Friday, July 10, 2009

Michael Jackson inspires Blogdonia

In lieu of a proper obituary for Michael Jackson (surely you've read/viewed enough of them by now), I have collected some of the Best of Blogdonia, holding forth on the King of Pop.

Just when you think everything has already been said, someone adds something especially thoughtful; Michael Jackson's colorful life inspires still another writer or activist to go off in a different direction.

RIP, Michael.


Open Thread: Remembering Michael Jackson at Racialicious, has some excellent comments and trackbacks.

By way of Isabel the Spy, I found Would Michael Jackson have been such a sensation if he couldn't dance?:

Michael Jackson did dance, he could hold an audience's attention by just dancing and not singing. He didn't have to stoop to pseudo sexual acts for shock appeal. And he made a lot of men, black, white, brown and yellow, want to dance just like him. Perhaps his dancing more than his music was what truly made him an international star.

TigerBeatdown comments on Michael Jackson, Celebrity, Empathy, and the Culture of Silence. Read the comments, too, which include one by your humble narrator.

Ballardian weighs in on Michael Jackson's Facelift from the purely surgical standpoint:

Scarring was hypertrophic at the points where tension was greatest: that is, in the temple and the region behind the ear, but fortunately these were covered by the King of Pop’s hair. The small fine sutures which were not responsible for tension were removed at 4 days, and the strong sutures removed at the tenth day. The patient was then allowed to have a shampoo to remove the blood from his hair. All scarlines are expected to fade, and by the end of three weeks the patient was back in social circulation.

And for even more cold, hard reality, you can always count on Socialist Unity:

The sheer extent of [Jackson's] fame meant that for him anything even approaching normality was as much a fantasy as standing on stage performing and being worshipped by tens of thousands of people was for his millions of fans. Unable to deal with the distorting and cloying reality of the pressure that was placed on him to be more than human, Michael Jackson did his utmost to escape into an imaginary world of childlike innocence and fairytale. His Neverland Ranch was symptomatic of a man who’d rejected a world in which he was surrounded by the demands of fans, managers, promoters, recording executives, and a legion of sycophants, for one in which he was surrounded by children and the innocence they represent.

Stories began to emerge of his relationship with a monkey, of him sleeping in an oxygen tent, and then later of his inappropriate relations with some of the children he took to taking with him around the world, which progressed into charges being brought against him of sexual molestation.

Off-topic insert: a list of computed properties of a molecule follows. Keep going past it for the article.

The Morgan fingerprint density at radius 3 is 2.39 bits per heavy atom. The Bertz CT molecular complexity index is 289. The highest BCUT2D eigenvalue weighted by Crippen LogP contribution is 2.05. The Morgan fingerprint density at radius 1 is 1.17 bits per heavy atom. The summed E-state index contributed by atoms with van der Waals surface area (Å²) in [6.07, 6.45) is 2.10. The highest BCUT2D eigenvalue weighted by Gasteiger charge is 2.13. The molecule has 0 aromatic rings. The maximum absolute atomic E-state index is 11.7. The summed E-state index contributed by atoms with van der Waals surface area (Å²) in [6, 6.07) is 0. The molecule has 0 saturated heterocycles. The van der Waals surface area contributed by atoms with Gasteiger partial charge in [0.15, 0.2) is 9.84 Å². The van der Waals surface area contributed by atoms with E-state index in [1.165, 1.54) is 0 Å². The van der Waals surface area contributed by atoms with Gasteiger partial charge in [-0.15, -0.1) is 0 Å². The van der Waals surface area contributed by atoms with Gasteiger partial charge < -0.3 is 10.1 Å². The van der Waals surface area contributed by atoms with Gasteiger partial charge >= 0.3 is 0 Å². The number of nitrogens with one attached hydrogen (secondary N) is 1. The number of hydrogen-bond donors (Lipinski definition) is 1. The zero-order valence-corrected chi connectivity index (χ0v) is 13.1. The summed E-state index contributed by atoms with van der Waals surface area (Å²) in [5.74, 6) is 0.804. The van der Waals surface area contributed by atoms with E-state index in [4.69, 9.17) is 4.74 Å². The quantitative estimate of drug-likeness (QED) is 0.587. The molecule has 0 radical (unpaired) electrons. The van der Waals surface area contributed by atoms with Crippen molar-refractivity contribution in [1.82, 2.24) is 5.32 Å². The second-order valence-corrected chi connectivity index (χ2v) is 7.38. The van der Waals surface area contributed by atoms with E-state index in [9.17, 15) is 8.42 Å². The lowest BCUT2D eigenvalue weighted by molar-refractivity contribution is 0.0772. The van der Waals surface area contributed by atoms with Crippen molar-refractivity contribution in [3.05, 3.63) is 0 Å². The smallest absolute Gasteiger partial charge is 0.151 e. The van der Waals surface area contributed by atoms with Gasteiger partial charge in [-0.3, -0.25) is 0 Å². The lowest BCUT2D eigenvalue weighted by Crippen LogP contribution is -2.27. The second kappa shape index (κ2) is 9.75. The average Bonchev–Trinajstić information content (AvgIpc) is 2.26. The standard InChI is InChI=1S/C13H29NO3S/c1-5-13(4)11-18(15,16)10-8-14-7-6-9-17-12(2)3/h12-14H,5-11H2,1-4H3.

The physical manifestations of Michael Jackson’s personal collapse were all too obvious in the plastic surgery which turned him into a living, breathing monument to self loathing and mutilation. Increasingly, whenever he appeared in public, it was like looking at a man slowly turning himself into one of the characters from his Thriller video, perhaps in a conscious attempt to hide from a world grown ever more intrusive and unsympathetic.

Ultimately, the ridicule which dogged Michael Jackson while he was alive, ridicule driven by an unforgiving media and international press, was in inverse proportion to the deluge of tributes and fawning idolatry that has dominated the coverage of his death.

From Confessions of a Cryokid, here is A letter to Prince Michael, Paris, and "Blanket" Jackson:

By now you have probably heard all the major media outlets advertising that your dad is not your biological father, and that your mom is not your biological mother. I can only imagine how hard this must be, just days after your dad tragically died.

I am so sorry that you had to find out the truth this way, it's a cruel thing to do to a child - hide the truth about your identity and let strangers reveal it maliciously to you. Parents sometimes make these decisions (to keep a secret) thinking they are protecting their children. However, usually it backfires. Unfortunately, because of who your daddy was, this backfire has been made public and the entire world is watching you. It's not fair, but make the best out of a bad situation.

But don't feel alone. There are thousands (maybe millions) of kids out there just like you - conceived artificially and denied the right to EVER know who their biological parents are. You three can change this!! Stories are flying around that your dad's dermatologist is your biological father. If this is true, you deserve to know, to know him - as your father. Ask questions, demand answers! Not only can you find answers for yourself, you can help thousands of other kids and adults out there who were conceived the same way!

Your daddy will always be your daddy, nobody can take that away - and it will take time to mourn his passing. But you also have a biological father out there, and you carry half his genes. His is part of you - he even looks like you! While nothing can mask the loss of your daddy, I hope that your biological father will step up and give you guidance and love, and support through this rough time and as you grow up. You deserve that as children and as human beings.

You also deserve to know your biological mother, and I hope for your sake that she stands up and acknowledges herself to you and provides love and support. A child needs both a mom and a dad, and to have only one and lose him is tragic but to be denied the ability to know both biological parents is horrific.

If you ever come across this, in a few weeks, a few months, even a few years - please know that you're not alone and that there are many others out there pleading for these same rights...and that one day we will prevail.